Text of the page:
Monday, October 31, 2016


There was a great tweet doing the rounds recently: 'We no longer listen in order to understand; we listen in order to reply'.

I think it arose from the writer's consideration of polarised debates (on Brexit, gay rights in church, Corbyn, etc etc). And the more I reflect on it, the truer I think it is.

I've been volunteering for a small organisation that creates safe spaces for facilitated conversation in neighbourhoods where people feel threatened, typically by immigration. There is no agenda other than to enable and listen to hear honest, personal storytelling. It's incredibly powerful because, when people are carefully listened to without fearful reaction, they have space to hear their own voice more clearly.

I've become more and more interested in silent prayer and the idea of spiritual accompaniment, where the subject is faced with (uncomfortable) space and silence and can therefore undergo quite radical inner change. To really listen, or be listened to, is demanding and challenging.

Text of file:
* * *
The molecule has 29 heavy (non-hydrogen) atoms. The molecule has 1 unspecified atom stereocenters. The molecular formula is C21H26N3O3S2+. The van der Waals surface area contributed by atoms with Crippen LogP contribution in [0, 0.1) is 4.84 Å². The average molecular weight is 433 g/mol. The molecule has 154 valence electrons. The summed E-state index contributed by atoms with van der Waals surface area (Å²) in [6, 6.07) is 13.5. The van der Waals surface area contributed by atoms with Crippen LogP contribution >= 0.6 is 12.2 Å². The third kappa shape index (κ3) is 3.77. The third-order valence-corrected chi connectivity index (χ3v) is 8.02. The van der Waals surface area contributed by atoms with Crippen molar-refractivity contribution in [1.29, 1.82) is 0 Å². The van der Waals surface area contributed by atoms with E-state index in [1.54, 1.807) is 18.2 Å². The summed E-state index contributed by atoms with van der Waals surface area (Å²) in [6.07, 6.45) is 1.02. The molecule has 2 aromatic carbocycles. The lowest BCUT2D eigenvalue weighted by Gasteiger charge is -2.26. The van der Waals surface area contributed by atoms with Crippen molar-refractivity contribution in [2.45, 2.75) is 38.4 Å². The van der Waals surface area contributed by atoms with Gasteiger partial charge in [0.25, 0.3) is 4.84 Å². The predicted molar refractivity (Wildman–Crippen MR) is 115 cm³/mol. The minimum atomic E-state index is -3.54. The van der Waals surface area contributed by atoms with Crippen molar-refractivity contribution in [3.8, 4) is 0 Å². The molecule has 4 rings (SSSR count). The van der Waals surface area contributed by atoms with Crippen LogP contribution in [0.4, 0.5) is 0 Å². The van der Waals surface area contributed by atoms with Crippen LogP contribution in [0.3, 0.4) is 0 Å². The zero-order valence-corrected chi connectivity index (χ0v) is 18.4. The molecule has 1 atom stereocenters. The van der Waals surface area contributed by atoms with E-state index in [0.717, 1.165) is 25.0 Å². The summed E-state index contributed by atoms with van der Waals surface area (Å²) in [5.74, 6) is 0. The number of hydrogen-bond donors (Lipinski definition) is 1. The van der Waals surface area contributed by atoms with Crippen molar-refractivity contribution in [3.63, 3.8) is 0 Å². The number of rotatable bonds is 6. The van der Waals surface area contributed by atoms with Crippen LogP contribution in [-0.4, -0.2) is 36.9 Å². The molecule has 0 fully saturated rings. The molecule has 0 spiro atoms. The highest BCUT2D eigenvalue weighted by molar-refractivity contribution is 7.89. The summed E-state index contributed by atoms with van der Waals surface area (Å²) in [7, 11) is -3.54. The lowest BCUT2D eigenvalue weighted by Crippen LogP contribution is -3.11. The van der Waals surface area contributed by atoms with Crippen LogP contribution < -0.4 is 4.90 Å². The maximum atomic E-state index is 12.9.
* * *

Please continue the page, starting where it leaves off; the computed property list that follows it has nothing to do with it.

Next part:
I've noticed how many churches and Christian organisations organise themselves around an agenda. (It might be called a mission statement. It's usually an agenda.) In practice, this often means only voices that fit the plan are tolerated. Dissidents are suspect, marginalised and excluded. Gifts are turned down.

It's easy to decide we have a personal contact 'figured out' when, really, all we know is our belittling fantasy of them: "Oh, of course, Sue is an only child so she's bound to find it hard to compromise."

To a certain extent, this is inevitable and harmless. But I think warning signs should go off if:
  • you haven't actually spoken to Sue about this opinion you hold
  • you mainly encounter Sue online
  • you haven't had an update from Sue on this issue for a while
  • you have a vested interest in explaining Sue's life in this way.
Actually, this example sums up the problem quite neatly. Listening means engaging with people and the world as it actually is. Too often we hear and reply according to our particular brand of fantasy about the world and other people. Liberals are elitists. Brexiteers are stupid. Tom is selfish. Muslims are dangerous. Catholics are superstitious. Etc.

The world is pretty great, if you stop to listen to it.

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